Whether strolling through the country or rushing around town, the raglan sleeve overcoat is an oversized, unstructured marvel.
This article was originally published in November 2017, under the title "The Balmacaan Coat."
I hadn’t seen a nice balmacaan overcoat for a while. Actually, overcoats had fallen out of style with the hyper-casualization of the wardrobe in favour of shorter parkas and field-type coats. But with the resurgence of interest in tailored clothing, they’re being seen again. And a good thing too. First there was the martingale model, making its presence known a few seasons ago, with its structured square shoulders, body tracing, and half-belted back with multi-buttoned vent. A very dressy city coat.
But what about the more casual and comfortable balmacaan, I wondered? And then Drake’s showed me their new interpretation. It’s got a slightly narrower body and shorter length than the older version for a more contemporary silhouette, but without losing any of its comfort and panache.
The name is derived from the Scottish estate near Inverness where it is said to have been first seen in the 19th century, most likely designed by refashioning the ancient plaid wrapped garments worn by Highlanders for centuries. The traditional coat was made for comfort and warmth in the mists and damp of a Scottish winter. More like a blanket with sleeves.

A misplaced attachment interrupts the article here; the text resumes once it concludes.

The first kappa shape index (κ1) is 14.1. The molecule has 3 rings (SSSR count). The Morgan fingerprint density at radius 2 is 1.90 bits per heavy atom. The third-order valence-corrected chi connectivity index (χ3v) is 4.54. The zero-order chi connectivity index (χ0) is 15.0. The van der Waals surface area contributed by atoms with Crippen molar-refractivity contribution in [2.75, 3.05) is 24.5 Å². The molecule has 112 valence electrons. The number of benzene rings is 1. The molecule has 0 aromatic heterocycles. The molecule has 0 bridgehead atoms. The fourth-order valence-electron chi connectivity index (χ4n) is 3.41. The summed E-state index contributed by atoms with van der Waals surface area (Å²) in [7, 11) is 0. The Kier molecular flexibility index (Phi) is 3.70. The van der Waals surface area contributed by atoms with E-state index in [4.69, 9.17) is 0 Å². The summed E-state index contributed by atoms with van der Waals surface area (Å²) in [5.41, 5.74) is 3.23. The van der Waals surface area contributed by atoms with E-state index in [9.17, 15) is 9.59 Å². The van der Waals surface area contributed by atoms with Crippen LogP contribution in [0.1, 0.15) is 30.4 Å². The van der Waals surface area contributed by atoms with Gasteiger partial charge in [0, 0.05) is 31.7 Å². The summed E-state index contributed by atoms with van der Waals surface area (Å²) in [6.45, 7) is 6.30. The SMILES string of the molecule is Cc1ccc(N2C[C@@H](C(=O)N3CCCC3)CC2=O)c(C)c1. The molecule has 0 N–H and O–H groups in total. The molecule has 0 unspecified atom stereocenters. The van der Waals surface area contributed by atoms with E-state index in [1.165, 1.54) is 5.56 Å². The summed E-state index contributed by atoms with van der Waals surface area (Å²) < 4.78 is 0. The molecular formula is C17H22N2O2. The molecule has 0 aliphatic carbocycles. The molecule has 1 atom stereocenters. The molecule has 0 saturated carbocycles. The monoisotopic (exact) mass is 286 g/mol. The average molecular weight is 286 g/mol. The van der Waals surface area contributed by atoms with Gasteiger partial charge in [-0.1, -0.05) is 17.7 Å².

Basically, the balmacaan is an unstructured overcoat usually made up in hearty tweeds and practical design details. A serviceable collar that can be turned up against the elements, and fly-front closure to prevent the horn buttons from snagging on branches and brambles; buttoned sleeve straps to keep out wind and rain; a split raglan two-piece shoulder (rather than a set-in shoulder) for ease of movement. An eminently practical coat to wear over tailoring or chunky knitwear.